Last night I called in to Blog Talk Radio for an interview with Cyrus Webb, discussing my experiences in Japan and some of the issues raised by Black Passenger, Yellow Cabs. You can listen to the interview via the MP3 cut below, as well as reading the full transcription that follows.
Discuss your thoughts on the topics in the comments below or here on Facebook. Thanks again to Cyrus, who you can follow on Twitter and on his blog.
Conversations Live Interview: Cyrus Webb with Stefhen Bryan by blackpassenger
Cyrus Webb (Conversations LIVE! Host): When I read a great book on Amazon, I try religiously to post my review when I feel that others will benefit from it. I’ve been able to read my next guest, author Stefhen Bryan, and his book Black Passenger, Yellow Cabs. Welcome Stefhen. Before we get into the book, why don’t you tell us a little about yourself?
Stefhen Bryan: Thank you very much for having me. Well, I was born in Jamaica, left when I was 15, spent time in the USA and UK, went to school in UCLA, then eventually moved to Japan in 2001. I suffered from depression and suicidal thoughts since childhood. I think we of African descent, as black people we aren’t supposed to talk about these things. We need to be macho about it instead.
CW: It takes a lot of courage, I have to say, and definitely fits in with our theme for October, of getting to know who we are and using that information to help other people. You’re definitely right Stefhen. Suicide and depression particularly are not supposed to be discussed amongst the black community. There is this stigma not to talk about these.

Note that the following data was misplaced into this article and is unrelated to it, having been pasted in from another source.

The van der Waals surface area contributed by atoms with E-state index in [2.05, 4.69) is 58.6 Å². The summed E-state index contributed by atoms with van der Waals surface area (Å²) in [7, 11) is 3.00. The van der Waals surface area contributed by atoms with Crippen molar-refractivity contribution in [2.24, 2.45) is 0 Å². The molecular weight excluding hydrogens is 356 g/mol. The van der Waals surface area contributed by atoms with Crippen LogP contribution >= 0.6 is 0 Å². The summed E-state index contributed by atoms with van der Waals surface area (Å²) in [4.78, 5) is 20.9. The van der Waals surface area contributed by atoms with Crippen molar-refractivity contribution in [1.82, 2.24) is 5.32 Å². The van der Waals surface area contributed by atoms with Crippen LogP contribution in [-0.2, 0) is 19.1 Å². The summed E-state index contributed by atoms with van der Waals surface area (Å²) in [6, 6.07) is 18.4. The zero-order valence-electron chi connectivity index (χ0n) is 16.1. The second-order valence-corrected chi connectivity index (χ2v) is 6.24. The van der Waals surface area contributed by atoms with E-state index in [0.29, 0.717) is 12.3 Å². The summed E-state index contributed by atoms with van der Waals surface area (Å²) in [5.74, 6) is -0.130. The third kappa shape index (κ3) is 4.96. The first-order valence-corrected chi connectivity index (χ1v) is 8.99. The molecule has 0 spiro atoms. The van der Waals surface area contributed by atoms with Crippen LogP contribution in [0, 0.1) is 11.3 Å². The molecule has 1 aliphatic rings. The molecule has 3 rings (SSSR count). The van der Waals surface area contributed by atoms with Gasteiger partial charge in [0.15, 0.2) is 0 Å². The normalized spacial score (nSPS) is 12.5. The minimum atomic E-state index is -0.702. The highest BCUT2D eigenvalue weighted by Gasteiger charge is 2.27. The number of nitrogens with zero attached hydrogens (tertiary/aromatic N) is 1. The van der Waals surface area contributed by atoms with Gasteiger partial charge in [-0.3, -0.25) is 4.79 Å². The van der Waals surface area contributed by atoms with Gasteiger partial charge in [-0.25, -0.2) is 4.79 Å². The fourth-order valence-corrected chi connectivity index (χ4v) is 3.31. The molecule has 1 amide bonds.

SB: Yes, it’s taboo.
CW: How did you have the courage to share your story?
SB: I’d been depressed since I was 4, told my Mum I wanted to go to bed and die, and her response was to want to beat the crap out of me…literally to beat the ‘demons’ out of me. Maybe it’s my DNA but I was a thinker as a child. I forced myself to get an education and began to see a different life.
I placed myself in a different environment, traveled…and I want to emphasize, exercise. I’d been on cocktails of medications – Prozac, Paxil, lots of stupid meds – that had all proved ineffective. After trying all these, one of my friends literally dragged me to the gym, kicking and screaming. I was too embarrassed to say no. He was a military guy from Trinidad and I’m a Jamaican, so I had to save face. So I did weights 6 days a week, hours of circuit training, cardiovascular work; I hated it! But after 30 days it was like this door opened and I was ejected out of this depressive state. It really helped to shake me out of it.